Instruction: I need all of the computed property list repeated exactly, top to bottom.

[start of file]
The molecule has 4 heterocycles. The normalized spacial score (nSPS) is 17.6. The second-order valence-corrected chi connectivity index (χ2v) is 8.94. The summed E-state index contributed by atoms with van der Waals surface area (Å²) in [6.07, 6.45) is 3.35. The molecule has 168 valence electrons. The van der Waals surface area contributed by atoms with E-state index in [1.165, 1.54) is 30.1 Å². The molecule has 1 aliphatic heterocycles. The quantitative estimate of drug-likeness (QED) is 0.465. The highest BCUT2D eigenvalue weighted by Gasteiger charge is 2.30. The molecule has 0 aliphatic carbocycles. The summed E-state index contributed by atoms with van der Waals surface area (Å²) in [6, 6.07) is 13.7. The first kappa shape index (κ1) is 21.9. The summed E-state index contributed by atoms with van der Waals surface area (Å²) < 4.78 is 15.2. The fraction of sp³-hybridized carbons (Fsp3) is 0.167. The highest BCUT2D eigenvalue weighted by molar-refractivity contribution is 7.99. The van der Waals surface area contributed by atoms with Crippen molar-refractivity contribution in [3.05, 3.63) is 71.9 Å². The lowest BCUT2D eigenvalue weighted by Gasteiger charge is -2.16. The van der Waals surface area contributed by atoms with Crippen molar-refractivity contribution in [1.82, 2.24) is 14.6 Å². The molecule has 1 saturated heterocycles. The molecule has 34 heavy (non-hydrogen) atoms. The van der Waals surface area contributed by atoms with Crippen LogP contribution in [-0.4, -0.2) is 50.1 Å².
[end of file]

The molecule has 4 heterocycles. The normalized spacial score (nSPS) is 17.6. The second-order valence-corrected chi connectivity index (χ2v) is 8.94. The summed E-state index contributed by atoms with van der Waals surface area (Å²) in [6.07, 6.45) is 3.35. The molecule has 168 valence electrons. The van der Waals surface area contributed by atoms with E-state index in [1.165, 1.54) is 30.1 Å². The molecule has 1 aliphatic heterocycles. The quantitative estimate of drug-likeness (QED) is 0.465. The highest BCUT2D eigenvalue weighted by Gasteiger charge is 2.30. The molecule has 0 aliphatic carbocycles. The summed E-state index contributed by atoms with van der Waals surface area (Å²) in [6, 6.07) is 13.7. The first kappa shape index (κ1) is 21.9. The summed E-state index contributed by atoms with van der Waals surface area (Å²) < 4.78 is 15.2. The fraction of sp³-hybridized carbons (Fsp3) is 0.167. The highest BCUT2D eigenvalue weighted by molar-refractivity contribution is 7.99. The van der Waals surface area contributed by atoms with Crippen molar-refractivity contribution in [3.05, 3.63) is 71.9 Å². The lowest BCUT2D eigenvalue weighted by Gasteiger charge is -2.16. The van der Waals surface area contributed by atoms with Crippen molar-refractivity contribution in [1.82, 2.24) is 14.6 Å². The molecule has 1 saturated heterocycles. The molecule has 34 heavy (non-hydrogen) atoms. The van der Waals surface area contributed by atoms with Crippen LogP contribution in [-0.4, -0.2) is 50.1 Å².